If we keep focusing on our symptoms and not the problem, the United States will continue to fall behind, and young people will become further disenfranchised and alienated. We need to provide our youth with leadership skills and reward their innovative efforts.

Only then will the next generation of revolutionary thinkers arise and not only treat our country’s symptoms, but ultimately cure its infirmities.

James E. Smith, PhD is a professor of engineering in the West Virginia University Department of Mechanical and Aerospace Engineering in Morgantown, WV. Michelle Jamshidi has a bachelor’s degree in mechanical engineering and is working toward her master’s degree at WVU.


About Author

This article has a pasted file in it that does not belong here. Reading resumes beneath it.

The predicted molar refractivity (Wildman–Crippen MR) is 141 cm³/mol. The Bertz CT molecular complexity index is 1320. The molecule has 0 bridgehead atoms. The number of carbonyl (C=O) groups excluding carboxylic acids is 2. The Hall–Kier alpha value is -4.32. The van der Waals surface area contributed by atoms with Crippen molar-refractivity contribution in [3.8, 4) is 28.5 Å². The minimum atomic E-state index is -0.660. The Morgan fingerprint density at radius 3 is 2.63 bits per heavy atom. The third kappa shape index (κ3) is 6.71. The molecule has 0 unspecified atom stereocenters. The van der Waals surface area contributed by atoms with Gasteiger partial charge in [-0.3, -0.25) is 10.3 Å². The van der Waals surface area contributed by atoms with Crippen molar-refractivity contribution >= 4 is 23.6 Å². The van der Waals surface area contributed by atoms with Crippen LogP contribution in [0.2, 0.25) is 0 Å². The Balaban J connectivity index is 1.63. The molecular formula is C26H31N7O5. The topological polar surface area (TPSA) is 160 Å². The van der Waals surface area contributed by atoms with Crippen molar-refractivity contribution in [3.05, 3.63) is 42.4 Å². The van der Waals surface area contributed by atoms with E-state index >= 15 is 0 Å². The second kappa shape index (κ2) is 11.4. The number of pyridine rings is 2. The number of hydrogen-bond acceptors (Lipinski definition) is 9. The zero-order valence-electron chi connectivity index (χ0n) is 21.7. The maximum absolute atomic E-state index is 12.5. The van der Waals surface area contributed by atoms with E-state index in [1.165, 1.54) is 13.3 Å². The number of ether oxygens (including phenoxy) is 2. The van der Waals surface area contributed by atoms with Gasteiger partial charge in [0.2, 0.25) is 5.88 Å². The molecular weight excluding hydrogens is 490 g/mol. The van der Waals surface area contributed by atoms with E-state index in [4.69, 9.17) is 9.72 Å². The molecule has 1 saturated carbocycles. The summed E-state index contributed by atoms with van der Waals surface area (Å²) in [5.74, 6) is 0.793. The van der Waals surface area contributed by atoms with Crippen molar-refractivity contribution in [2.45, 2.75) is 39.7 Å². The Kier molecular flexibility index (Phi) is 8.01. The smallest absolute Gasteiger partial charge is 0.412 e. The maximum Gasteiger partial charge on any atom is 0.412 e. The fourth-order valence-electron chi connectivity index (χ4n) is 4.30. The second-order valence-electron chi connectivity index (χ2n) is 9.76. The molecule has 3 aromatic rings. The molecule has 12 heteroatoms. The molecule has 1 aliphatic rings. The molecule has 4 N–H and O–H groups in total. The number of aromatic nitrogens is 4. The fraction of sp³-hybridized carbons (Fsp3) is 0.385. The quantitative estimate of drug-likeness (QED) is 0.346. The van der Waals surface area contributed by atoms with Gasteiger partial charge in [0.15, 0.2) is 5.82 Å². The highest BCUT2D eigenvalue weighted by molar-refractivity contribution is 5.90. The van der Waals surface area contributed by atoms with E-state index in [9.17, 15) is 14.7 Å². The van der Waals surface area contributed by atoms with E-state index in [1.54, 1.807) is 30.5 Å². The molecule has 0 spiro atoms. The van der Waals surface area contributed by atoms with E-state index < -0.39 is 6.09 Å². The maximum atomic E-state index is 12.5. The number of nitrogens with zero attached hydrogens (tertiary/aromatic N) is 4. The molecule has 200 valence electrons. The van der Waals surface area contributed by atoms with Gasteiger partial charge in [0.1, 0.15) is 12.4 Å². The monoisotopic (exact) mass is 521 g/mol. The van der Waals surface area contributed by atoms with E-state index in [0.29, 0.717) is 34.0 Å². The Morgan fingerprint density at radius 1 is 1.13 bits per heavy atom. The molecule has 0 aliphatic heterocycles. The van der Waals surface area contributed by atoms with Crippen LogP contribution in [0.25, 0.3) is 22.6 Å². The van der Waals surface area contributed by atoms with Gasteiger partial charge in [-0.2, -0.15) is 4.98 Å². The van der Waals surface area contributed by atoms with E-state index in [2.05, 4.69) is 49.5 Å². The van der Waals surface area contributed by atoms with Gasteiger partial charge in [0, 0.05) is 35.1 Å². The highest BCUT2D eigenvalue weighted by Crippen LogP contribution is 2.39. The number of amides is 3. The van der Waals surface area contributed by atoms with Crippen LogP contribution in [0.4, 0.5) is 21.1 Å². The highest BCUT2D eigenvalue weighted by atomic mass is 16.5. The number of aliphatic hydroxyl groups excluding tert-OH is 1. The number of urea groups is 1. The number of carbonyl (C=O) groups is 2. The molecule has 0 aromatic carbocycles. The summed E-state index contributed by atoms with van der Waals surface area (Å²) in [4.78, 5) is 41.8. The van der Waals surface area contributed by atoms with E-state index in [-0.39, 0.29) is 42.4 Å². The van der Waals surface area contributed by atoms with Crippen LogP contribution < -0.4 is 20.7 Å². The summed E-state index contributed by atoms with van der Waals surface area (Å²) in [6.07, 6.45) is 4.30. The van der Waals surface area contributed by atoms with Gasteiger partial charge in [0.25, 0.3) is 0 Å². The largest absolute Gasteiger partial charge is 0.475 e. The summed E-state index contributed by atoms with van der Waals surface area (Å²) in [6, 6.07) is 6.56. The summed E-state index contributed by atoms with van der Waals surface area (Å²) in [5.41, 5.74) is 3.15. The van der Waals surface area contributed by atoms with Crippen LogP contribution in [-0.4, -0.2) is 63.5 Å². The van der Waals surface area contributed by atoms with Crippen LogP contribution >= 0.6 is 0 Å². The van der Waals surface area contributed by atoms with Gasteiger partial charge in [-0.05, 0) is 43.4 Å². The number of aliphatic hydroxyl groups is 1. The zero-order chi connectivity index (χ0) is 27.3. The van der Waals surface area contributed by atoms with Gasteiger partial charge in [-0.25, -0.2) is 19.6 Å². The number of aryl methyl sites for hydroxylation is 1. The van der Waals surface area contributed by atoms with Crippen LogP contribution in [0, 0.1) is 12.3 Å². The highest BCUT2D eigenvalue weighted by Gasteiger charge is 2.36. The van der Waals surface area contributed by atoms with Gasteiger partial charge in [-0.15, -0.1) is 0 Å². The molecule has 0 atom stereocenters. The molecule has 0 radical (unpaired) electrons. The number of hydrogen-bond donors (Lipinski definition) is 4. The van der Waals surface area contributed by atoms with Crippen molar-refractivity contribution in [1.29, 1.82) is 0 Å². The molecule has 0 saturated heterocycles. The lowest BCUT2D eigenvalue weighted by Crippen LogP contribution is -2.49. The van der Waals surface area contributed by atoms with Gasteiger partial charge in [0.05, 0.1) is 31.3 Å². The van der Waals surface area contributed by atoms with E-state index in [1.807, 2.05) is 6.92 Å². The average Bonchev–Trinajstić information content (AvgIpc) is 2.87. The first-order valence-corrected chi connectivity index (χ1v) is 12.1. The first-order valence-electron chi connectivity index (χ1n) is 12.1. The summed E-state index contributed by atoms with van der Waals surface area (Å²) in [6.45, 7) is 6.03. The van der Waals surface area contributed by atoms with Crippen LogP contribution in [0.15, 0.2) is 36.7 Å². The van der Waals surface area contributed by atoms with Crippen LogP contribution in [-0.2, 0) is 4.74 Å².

PAUL DRIESSEN is senior policy adviser for the Committee For A Constructive Tomorrow (CFACT) and Congress of Racial Equality (CORE), public policy institutes that promote environmental stewardship, the enhancement of human health and welfare, and personal liberties and civil rights. He writes and speaks frequently on the environment, energy and economic development, malaria eradication, climate change, human rights, corporate social responsibility and sustainable development. His articles have appeared in newspapers and magazines and on news and opinion websites in the United States, Canada, Germany, Italy, Peru, Venezuela, South Africa, Uganda, Bangladesh and many other countries. Driessen’s book, Eco-Imperialism: Green Power - Black Death, documents the harm that restrictive environmental policies often have on poor people, especially in developing countries, by restricting their access to life-enhancing modern technologies. It is in its second US printing and has also been published in Argentina (Spanish), India (English), Germany (German) and Italy (Italian). He was editor for Energy Keepers - Energy Killers: The new civil rights battle, by CORE national chairman Roy Innis; Rules for Corporate Warriors: How to fight and survive attack group shakedowns, by Nick Nichols; and Creatures, Corals and Colors in North American Seas, by Ann Scarborough-Bull. His report, Responsible Progress in the Andes, examined ways that modern mining operations can bring jobs, infrastructure, and improved safety and pollution control practices to poor communities. Driessen’s studies and analyses have also appeared in Conserving the Environment (Doug Dupler, editor), Resurgent Diseases (Karen Miller, Editor) and Malnutrition (Margaret Haerens, editor), all part of the Thomson-Gale “Opposing Viewpoints” Series that is used in many high schools and colleges; Redefining Sovereignty: Will liberal democracies continue to determine their own laws and public policies, or yield these rights to transnational entities in search of universal order and justice? (Orin Judd, editor); and other publications. He played a lead role in the “Kill Malarial Mosquitoes Now” campaign, an international effort that restored the use of DDT to African and other malaria control programs, and served as an advisor to the film “3 Billion and Counting,” examining how environmentalist and EPA campaign against DDT had devastating impacts on families in poor developing countries. Paul received his BA in geology and field ecology from Lawrence University and a JD from the University of Denver College of Law, before embarking on a career that also included tenures with the United States Senate, U.S. Department of the Interior and an energy trade association. He has produced documentary films about the Vietnam Veterans Memorial, immigration through Ellis Island, and marine habitats beneath offshore oil production platforms. Driessen is also a frequent guest on radio talk shows and college campuses, and at business and public policy forums. He participates in energy, health and environmental conferences, and was active in the Public Relations Society of America, where he served as Washington, DC chapter newsletter editor and in the Social Responsibility Section.